The tube glowed with a beautiful orange-red color, and thus was constituted the first commercially successful neon tube sign,
wrote Mel Morris in an October 1928 issue of a neon enthusiasts’ magazine called Signs of the Times, which Todd has collected for years. This sentence is proof that almost 100 years of neon history is based on misinformation.
“The legend has it that the first neon ever in America was installed in February of 1923 in Los Angeles at Earle Anthony’s Packard dealership,” Todd says.
This legend was debunked in 2013 with an LA Times article quoting two experts who scoured images of 1920s Los Angeles and found that the first neon sign didn’t actually appear until 1925 — muddying up the waters of neon history as it is well known that New York City had neon in 1925. Now, according to the article, it is unclear which American city possessed the first neon sign.
Hidden away in Todd’s magazine collection is the answer, and it’s neither Los Angeles or New York City that has bragging rights — it’s Newark, New Jersey. Even more interesting is the year in which the Newark sign appeared: 1909, 14 years earlier than the previous claim and one year before neon was even patented by Georges Claude in Paris, France.
There are piles of old 1920s and ‘30s signs that they took down and melted down for the war effort.
“These guys got some electrodes from a mercury vapor lamp and made their own neon and it burned for three years,” Todd says of John Madine and Russell Trimble, the creators of the Newark neon sign who have evaded fame all these years.
The original sign, according to Signs of the Times, spelled out the word “Ingersoll” and was kept in the Ingersoll Watch Company. According to Todd, he has never read anything else that claims Newark as the trailblazer.
The fascinating history of neon signage doesn’t stop there, however. The iconic “liquid fire,” as it was called when it first entered American popularity, was forced to take a break just as it was reaching its heyday; neon signs were melted down and used as WWII supplies.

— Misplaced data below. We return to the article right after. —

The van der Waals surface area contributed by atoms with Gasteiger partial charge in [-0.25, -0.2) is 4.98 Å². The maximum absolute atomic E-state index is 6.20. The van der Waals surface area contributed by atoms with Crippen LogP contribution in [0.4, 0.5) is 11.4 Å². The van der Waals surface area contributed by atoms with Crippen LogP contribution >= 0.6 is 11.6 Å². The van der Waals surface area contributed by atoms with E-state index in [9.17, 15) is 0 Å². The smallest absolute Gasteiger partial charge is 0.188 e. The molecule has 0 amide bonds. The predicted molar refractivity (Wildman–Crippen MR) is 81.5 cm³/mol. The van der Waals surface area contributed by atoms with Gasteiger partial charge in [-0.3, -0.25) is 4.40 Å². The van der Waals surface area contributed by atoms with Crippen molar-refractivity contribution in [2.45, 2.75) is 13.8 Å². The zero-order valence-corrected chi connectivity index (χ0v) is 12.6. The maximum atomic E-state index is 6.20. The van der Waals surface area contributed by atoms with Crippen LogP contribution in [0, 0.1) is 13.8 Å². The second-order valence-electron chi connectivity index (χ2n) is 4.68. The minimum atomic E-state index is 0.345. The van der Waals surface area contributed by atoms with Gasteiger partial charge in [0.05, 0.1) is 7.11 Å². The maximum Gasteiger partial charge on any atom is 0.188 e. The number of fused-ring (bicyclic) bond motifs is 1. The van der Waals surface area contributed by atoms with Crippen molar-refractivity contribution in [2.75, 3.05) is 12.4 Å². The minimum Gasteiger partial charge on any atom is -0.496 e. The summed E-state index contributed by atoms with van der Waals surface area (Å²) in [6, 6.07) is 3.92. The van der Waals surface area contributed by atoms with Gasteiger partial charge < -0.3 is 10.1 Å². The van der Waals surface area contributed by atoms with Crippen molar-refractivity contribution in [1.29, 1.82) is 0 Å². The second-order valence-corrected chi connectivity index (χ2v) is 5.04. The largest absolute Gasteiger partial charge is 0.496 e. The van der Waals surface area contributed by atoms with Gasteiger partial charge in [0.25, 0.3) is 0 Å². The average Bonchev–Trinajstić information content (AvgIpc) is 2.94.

“There’s an ad in one of these (magazines) that says ‘give your soldier a neon sign’… There are piles of awesome old 1920s and ‘30s signs that they took down and melted down for the war effort,” Todd says.
Neon art wasn’t without its trends, of course. It was American neon artists who animated the lighting method, turning it into a spectacle, whereas previously, neon was mostly mundane white or light blue. After plastic became readily available in the 1950s, a new style popped up using the Sputnik era to create space age pieces.
Todd’s personal favorite eras were 1938-1939 and 1948-1950. “They were mixing this art deco streamlined modern look with neon and making some of the finest neon signs that ever were created,” he says.
With his passion and research, Todd is helping to keep neon art alive, along with preservationists like Lili Lakich, founder of the Museum of Neon Art in Los Angeles, and followers of Rudi Stern, one of America’s most famous neon artists.
“There is stuff in (these magazines) that is not even known by living people anymore so I’m going back through and gleaning like an urban archaeologist,” Todd says. “I’m a neon archaeologist.”
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Photography: Molly Winters